UMN Researcher Honored for Polycystic Kidney Disease Work
Peter Igarashi, M.D., is one of two recipients of the Lillian Jean Kaplan International Prize for Advancement in the Understanding of Polycystic Kidney Disease (PKD).
The award is a partnership between the PKD Foundation and International Society of Nephrology (ISN). It recognizes a medical professional or researcher exhibiting excellence and leadership in PKD research and whose work demonstrates tangible achievement toward improving knowledge and treatment of PKD. Igarashi is the head of the Department of Medicine at the University of Minnesota School of Medicine.
“This is a well-deserved honor for Dr. Igarashi, who exemplifies what it means to be a physician-scientist,” said Brooks Jackson, M.D., M.B.A., dean of the medical school.
The PKD Foundation and ISN established the award in 2002 through the generosity of Thomas Kaplan, in memory of his mother, Lillian Jean Kaplan, who had PKD and died in 2002. The award is to stimulate members of the global scientific and medical communities to increase or begin research leading to a PKD treatment and cure, generate momentum in the PKD field and produce positive public awareness about PKD. The awards presentation took place at the ISN World Congress of Nephrology in Cape Town on March 15.
Igarashi is the Nesbitt Chair and Head of the Department of Medicine at the University of Minnesota Medical School. He previously served as Chief of the Nephrology Division at the University of Texas Southwestern Medical Center where much of his work on PKD was conducted.
Igarashi has 30 years of research experience in kidney development, stem cells and PKD. His laboratory has identified new proteins that control genes and characterized their roles in cystic kidney disease. In addition, Igarashi has studied the role of the primary cilium in the progression of PKD. His group demonstrated that inactivation of a gene needed for the production of the primary cilium causes polycystic kidneys. Recent studies from his laboratory have revealed that non-protein coding genes play a role in PKD and represent potential therapeutic targets.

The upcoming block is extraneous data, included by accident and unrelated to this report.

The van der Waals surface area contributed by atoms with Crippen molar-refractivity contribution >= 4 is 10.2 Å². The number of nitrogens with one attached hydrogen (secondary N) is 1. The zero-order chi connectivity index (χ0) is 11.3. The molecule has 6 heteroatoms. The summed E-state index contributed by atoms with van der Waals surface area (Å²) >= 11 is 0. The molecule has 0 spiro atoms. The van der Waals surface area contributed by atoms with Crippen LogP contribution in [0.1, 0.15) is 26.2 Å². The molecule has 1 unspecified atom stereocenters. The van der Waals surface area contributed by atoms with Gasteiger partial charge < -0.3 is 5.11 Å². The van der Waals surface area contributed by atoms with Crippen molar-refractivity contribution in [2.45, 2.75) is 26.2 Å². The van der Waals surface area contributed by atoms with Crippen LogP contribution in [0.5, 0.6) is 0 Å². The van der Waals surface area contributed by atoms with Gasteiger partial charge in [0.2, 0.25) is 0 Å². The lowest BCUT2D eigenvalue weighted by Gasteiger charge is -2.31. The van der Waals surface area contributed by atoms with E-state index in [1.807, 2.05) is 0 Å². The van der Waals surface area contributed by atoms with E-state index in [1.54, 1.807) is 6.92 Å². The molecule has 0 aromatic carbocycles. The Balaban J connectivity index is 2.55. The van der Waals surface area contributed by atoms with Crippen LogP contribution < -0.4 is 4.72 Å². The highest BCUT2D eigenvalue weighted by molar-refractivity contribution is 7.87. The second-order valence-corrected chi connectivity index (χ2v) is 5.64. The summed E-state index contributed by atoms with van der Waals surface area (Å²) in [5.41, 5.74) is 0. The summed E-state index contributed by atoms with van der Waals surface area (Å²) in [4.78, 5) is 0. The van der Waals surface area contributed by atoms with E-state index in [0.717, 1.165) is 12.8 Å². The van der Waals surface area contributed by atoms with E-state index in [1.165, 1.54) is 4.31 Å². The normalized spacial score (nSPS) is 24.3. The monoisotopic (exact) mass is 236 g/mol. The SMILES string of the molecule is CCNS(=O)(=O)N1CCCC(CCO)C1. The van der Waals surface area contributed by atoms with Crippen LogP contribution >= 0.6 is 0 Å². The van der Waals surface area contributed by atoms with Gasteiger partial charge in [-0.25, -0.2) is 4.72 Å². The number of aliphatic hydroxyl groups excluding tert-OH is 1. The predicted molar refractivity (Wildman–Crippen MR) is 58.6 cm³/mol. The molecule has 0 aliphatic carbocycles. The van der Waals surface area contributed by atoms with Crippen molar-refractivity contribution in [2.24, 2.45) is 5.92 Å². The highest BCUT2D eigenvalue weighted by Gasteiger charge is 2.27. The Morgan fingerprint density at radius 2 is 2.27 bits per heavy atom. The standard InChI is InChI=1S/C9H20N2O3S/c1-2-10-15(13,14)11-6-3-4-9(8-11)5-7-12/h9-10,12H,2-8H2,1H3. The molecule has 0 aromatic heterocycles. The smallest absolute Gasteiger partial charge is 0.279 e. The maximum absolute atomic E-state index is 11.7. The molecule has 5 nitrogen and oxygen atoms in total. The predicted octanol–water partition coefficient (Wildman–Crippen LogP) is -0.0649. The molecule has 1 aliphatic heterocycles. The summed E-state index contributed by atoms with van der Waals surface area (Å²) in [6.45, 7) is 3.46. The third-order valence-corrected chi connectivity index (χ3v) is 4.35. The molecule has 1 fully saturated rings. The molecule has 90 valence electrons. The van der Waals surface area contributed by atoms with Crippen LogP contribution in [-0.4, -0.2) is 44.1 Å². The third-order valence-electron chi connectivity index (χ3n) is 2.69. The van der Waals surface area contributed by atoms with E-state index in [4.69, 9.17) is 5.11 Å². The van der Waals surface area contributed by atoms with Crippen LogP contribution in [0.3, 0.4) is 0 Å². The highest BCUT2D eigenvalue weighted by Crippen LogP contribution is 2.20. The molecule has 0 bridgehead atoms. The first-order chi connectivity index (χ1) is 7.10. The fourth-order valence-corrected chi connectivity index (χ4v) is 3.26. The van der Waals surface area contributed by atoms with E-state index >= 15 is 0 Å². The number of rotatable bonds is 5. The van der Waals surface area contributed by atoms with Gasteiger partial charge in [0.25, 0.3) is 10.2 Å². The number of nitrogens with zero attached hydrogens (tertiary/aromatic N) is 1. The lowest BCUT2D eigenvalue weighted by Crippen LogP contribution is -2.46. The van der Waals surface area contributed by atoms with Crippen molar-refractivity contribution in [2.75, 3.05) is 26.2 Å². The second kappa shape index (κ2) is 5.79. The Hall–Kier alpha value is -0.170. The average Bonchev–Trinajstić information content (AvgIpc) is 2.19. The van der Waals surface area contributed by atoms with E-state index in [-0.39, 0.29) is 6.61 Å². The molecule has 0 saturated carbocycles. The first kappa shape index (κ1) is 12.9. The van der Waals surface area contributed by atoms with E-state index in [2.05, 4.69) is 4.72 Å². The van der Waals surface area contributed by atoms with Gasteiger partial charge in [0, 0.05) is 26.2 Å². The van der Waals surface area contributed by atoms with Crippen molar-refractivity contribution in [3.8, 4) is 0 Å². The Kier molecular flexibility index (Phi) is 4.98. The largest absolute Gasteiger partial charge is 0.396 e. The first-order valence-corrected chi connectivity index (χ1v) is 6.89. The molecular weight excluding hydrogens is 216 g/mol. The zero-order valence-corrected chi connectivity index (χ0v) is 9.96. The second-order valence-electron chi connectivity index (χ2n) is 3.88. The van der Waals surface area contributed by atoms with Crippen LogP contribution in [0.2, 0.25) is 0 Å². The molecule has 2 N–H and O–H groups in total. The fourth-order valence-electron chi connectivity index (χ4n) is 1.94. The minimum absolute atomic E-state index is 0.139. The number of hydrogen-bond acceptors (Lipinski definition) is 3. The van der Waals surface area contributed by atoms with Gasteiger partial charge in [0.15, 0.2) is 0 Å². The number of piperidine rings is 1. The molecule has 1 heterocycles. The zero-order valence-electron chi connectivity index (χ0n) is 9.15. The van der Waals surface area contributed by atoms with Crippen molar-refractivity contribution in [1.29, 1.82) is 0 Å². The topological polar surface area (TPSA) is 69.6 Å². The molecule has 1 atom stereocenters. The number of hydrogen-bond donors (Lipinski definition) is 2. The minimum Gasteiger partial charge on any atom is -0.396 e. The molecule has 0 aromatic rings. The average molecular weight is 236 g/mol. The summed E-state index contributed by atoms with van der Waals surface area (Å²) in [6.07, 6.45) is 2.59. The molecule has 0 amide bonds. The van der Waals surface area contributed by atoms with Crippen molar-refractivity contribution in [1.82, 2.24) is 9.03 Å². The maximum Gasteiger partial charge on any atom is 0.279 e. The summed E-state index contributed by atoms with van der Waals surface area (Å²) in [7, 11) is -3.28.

He received his bachelor’s degree from the University of California, Riverside, and his M.D. degree from the University of California, Los Angeles School of Medicine. He completed residency training in internal medicine at the University of California, Davis Medical Center and a nephrology fellowship at the Yale University School of Medicine.
In addition to Igarashi, Gregory J. Pazour, Ph.D., University of Massachusetts Medical School, was also honored with the prize. Pazour received his Ph.D. in Biochemistry from the University of Minnesota.
There is no treatment or cure for PKD. PKD causes cysts to grow in the kidneys, eventually leading to kidney failure. Once a person has kidney failure, dialysis or a transplant are the only options to treat the damage the disease has caused. Parents with the disease have a 50 percent chance of passing it on to each of their children. Approximately 10 percent of the people diagnosed with PKD have no family history of the disease, with PKD developing as a spontaneous (new) mutation. Once they have it, they have a 50 percent chance of passing it on to each of their children. A relatively rare form of PKD, autosomal recessive polycystic kidney disease (ARPKD), affects approximately one in 20,000 children, and often causes death in the first month of life.
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